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DEFINITELY, MAYBE (director/writer: Adam Brooks; cinematographer: Florian Ballhaus; editor: Peter Teschner; music: Clint Mansell; cast: Ryan Reynolds (Will Hayes), Isla Fisher (April), Derek Luke (Russell T. McCormack), Abigail Breslin (Maya Hayes), Elizabeth Banks (Emily), Rachel Weisz (Summer Hartley), Kevin Kline (Hampton Roth); Runtime: 112; MPAA Rating: PG-13; producer: Tim Bevan/Eric Fellner; Universal Pictures; 2008)
“When it comes to recent romantic comedies, you could do much worse.”

Reviewed by Dennis Schwartz

The cutesy title should give you a hint at how slick this one will turn out. But then again, when it comes to recent romantic comedies, you could do much worse. Writer-director Adam Brooks (“Almost You”) spins a knockoff from TV’s sitcom How I Met Your Mother, pausing only to freshen it up with an ounce more of sophistication and some cloying political nostalgia sure to displease Hillary on the current campaign trail (to show how the hero loses faith in politics the film revisits several of the Clinton scandals, including those with Gennifer Flowers and Monica Lewinsky).

Ryan Reynolds plays the jaded hunky nice-guy New York ad man Will Hayes, who picks up his sweet 10-year-old daughter Maya (Abigail Breslin) from her Manhattan public school to learn she just had an unexpected first sex education class. Will is about to get a divorce and his daughter, now filled with questions about sex, wants the true story of how he met and married her mom. Will frames it as a bedtime-mystery tale, whereby he tells of his romances with three women but changes the names of two of them, leaves out some of the more detailed sexual things and leaves open the question of which one will eventually turn out to be Maya’s mom until the end. We have to guess if it will be his pretty blonde college sweetheart Emily (Elizabeth Banks), or the free spirit April (Isla Fisher), or Emily’s old friend, ambitious magazine reporter Summer (Rachel Weisz).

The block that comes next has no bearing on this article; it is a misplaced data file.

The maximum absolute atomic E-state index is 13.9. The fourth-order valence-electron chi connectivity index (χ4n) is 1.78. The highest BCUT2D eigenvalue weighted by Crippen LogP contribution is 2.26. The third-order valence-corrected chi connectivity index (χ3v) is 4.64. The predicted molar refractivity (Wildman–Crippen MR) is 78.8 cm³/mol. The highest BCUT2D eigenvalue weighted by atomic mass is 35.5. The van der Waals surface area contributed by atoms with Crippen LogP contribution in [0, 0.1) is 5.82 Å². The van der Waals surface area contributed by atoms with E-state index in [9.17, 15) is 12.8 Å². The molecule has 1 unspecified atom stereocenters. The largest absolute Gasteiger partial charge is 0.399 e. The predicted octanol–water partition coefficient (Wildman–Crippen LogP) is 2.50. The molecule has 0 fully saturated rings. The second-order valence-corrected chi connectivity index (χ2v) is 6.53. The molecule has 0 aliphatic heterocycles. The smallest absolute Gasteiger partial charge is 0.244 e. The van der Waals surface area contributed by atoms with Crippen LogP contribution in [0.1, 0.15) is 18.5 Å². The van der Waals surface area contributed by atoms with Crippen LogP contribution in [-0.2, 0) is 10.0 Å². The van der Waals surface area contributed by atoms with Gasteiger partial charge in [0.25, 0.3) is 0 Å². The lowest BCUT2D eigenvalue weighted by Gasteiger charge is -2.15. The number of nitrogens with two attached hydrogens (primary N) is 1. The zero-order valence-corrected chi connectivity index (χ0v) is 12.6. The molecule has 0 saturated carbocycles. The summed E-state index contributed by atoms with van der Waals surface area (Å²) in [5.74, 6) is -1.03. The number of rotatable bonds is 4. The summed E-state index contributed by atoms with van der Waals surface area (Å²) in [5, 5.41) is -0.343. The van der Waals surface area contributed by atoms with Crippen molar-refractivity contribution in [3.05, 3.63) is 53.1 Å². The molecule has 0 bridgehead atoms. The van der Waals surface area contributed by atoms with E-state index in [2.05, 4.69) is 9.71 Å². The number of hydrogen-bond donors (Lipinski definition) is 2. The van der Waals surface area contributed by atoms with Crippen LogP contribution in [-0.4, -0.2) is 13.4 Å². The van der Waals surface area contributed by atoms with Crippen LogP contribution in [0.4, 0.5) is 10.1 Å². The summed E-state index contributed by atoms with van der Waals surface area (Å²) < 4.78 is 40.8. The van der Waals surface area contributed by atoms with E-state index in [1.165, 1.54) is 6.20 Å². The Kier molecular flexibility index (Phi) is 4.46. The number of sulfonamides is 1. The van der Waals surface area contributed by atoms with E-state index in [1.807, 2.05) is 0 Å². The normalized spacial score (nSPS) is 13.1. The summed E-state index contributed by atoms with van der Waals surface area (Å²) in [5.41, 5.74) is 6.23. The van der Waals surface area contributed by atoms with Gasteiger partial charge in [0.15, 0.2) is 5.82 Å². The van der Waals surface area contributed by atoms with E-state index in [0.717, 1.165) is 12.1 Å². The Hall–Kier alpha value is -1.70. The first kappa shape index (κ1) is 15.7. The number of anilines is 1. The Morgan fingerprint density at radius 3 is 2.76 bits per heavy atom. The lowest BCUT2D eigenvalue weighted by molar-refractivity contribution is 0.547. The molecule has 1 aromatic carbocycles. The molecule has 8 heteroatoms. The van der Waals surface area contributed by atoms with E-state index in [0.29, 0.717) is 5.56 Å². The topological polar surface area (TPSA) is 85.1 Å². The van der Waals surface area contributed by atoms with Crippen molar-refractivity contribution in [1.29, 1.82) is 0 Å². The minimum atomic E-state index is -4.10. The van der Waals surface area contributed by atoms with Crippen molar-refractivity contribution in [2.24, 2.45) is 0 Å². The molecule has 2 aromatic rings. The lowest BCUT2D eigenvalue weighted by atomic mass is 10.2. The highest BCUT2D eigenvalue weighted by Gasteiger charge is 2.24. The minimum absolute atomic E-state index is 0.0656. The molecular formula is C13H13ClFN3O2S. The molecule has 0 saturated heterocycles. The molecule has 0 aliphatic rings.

The flashback dates back to 1992 when the young and naive Will, a political idealist, a grad from the University of Wisconsin, still living in Madison, says goodbye to his upset college sweetheart Emily (Elizabeth Banks) and heads to New York City alone to work as an unpaid staffer for the next two months for the first presidential campaign of the former Arkansas governor Bill Clinton.

Will shares a room at the New Yorker Hotel with campaign coworker Russell (Derek Luke). He soon becomes a best-friend and confidante with the perky, cynical, apolitical copy girl, April Hoffman (Isla Fischer). She digs Kurt Cobain’s Nirvana and loves to reread “Jane Eyre” every year, and who takes the assignment only because it pays better than being a baby sitter. Then he meets the beautiful aspiring journalist Summer Hartley (Rachel Weisz), Emily’s friend and lover from an adventurous English year abroad, whom he returns a diary to that Emily for some reason mailed to him. Summer is living with her college thesis adviser, the much older grandfatherly Hampton Roth (Kevin Kline), a renown drunk, womanizer and political writer of such books as “The Decline of Almost Everything.” Scenery stealer Kline offers the only funny moments in the film.

Ryan Reynolds has matinee idol good looks and seems to be a promising star in waiting, whose time hasn’t yet arrived. If he keeps getting into uneven films like this one, his time of arrival for stardom might be on hold for a long time. The film was too cute and superficial for my taste, and the tacked on mystery story was not only a bore but didn’t seem to be the right way to explain the “facts of life” to an adolescent girl. There’s an inbred smugness to this type of film that rubs me the wrong way, even if it’s not really a terrible film as much as just being a bland one.


Dennis Schwartz: “Ozus’ World Movie Reviews”